The Long Journey

Lloyd O’Keefe loved to tell stories. To pass the time Lloyd would entertain others with wild tales. One winter evening a small crowd gathered in the hotel lobby trying to stay warm and away from the howling winds outside. Lloyd thought that a story might take their minds off of the cold for a little while.

“Did you ever hear the tale of the Corps’ 189th squad?” he asked some of the teenagers that were gathered nearby.

“Never heard of ‘em. Do the squad numbers even go that high?”

“Well, they’re not around anymore. They were one of the earliest squads of the Zone. You were only a young kid then. Get comfortable and I’ll tell you about them.”

Some of the group sat on the floor around Lloyd huddling under blankets for warmth as he began…


It was early October, Columbus weekend to be exact, and traffic on 81 was at a standstill. Luckily for the 189th, their Ford Explorer had 4-wheel drive and could weave on and off the pavement, across the grassy median, and get them to their destination. They would be spending their holiday working. They exited the highway at the South Salina exit and headed for the valley section of Syracuse. It was unusually warm for October and the stench of the city’s inhabitants could be smelled through the closed windows. They parked the Explorer in the shade near Meecham Field and prepped for their mission.

The 189th was comprised of Troy, Odie, Sully, and Sally. Troy was the only local squad member. He was born and raised in the valley. Graduated 293rd in his class from Corcoran High and had almost earned his degree from OCC before the panic. Odie was the brains of the group. He came from Ithaca. Odie was on his way to Canada, but only made it as far north as Mattydale. John Sullivan and his wife Sally moved to Central New York only a month before Zack did.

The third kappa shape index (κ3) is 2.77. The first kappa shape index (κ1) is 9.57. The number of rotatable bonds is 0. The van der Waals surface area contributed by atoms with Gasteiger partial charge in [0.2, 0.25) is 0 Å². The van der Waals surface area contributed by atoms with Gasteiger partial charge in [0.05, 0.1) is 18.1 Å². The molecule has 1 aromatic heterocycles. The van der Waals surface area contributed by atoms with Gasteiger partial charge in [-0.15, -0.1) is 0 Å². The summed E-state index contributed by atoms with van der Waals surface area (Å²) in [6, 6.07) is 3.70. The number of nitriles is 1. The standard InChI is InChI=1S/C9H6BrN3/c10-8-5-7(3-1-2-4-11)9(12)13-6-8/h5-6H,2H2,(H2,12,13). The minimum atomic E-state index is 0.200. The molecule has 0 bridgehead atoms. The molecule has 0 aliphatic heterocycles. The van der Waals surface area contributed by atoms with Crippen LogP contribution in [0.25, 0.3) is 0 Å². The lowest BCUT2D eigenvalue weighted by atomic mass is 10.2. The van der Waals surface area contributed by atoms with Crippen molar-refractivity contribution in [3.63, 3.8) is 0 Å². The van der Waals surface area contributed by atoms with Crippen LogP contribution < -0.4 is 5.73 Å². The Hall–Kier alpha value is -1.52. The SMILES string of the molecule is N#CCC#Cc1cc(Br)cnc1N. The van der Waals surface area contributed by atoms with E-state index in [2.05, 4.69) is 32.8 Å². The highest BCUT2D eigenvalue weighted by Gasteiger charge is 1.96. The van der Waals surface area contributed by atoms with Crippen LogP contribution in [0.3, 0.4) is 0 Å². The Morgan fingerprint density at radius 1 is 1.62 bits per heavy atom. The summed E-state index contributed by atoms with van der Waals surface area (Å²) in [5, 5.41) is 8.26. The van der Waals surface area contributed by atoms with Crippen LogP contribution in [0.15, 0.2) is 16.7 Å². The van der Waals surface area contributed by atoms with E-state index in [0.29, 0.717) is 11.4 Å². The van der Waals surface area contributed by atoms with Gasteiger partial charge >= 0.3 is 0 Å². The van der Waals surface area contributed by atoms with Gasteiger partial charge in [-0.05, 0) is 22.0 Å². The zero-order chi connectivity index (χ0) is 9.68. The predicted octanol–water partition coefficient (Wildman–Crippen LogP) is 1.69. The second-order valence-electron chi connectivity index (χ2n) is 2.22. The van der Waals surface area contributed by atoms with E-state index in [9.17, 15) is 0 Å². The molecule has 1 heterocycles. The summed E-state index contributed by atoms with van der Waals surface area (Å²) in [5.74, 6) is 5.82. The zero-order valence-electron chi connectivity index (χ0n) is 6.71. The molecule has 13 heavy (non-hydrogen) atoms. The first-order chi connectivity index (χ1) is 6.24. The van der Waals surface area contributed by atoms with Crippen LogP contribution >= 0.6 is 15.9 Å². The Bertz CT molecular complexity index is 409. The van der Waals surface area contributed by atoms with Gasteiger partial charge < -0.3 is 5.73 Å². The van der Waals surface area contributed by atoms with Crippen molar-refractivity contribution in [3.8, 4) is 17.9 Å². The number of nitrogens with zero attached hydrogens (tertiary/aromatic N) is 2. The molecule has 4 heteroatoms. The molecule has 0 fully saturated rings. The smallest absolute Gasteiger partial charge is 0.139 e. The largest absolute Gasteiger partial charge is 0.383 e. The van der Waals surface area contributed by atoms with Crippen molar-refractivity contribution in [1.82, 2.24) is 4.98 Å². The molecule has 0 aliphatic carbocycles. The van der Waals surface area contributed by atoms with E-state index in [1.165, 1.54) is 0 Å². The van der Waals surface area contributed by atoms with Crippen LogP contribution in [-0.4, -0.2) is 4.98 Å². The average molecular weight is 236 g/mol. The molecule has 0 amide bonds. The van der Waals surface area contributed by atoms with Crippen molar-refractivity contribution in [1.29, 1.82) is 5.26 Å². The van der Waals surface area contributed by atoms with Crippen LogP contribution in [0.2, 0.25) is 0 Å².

Taking a look at the fields, they decided they would have to move quickly. The fields were crawling with creatures. If there was only a ferris wheel Troy would have been convinced that the Field Days were in full swing. The park would have to wait. Their mission today was to check and clear the senior housing on the other side of Seneca Turnpike. Sully and Sally skillfully took down the small number of ghouls that were loitering in the parking lot and then the 189th ran for the apartment complex.

After prying off the lock, they used an extra ZED to hold the doors shut to keep out any unwanted visitors. The building smelled foul; an unpleasant mixture of old people smell and decomposing flesh. Sully vomited as soon as he opened the first apartment. It had been sealed up for weeks, and the southern facing windows helped the sun slowly cook the creature trapped inside. Sully regained his composure and eliminated the threat. The squad made their way through the building hoping to find some survivors, but only found casualties. After two long hours, the building was clear.

Odie removed the ZED that was keeping them locked in as the rest of the group got in their starting blocks for the race back to their truck. As he pulled open the door, they saw a wall of zombies. Odie tried to close the door, but he couldn’t get it shut before one of the creatures’ bodies got in the way. The mass of zombies pushed against the door and forced their way in. The 189th turned and ran back inside. No sooner had he started when Troy slipped in Sully’s vomit and fell to the floor.

It was the early days of the Corps. They made mistakes. This one cost Troy his life. The creatures swarmed around Troy, making sure that he wouldn’t get up from his fall.

Odie led the others into one of the second floor apartments, securing the wooden door behind them.

Sally wept. Sully stood at the door with his ZED raised, ready to strike anything that might come through. Odie stared out the window. They had all taken down zombies before, but they had never witnessed a friend being taken.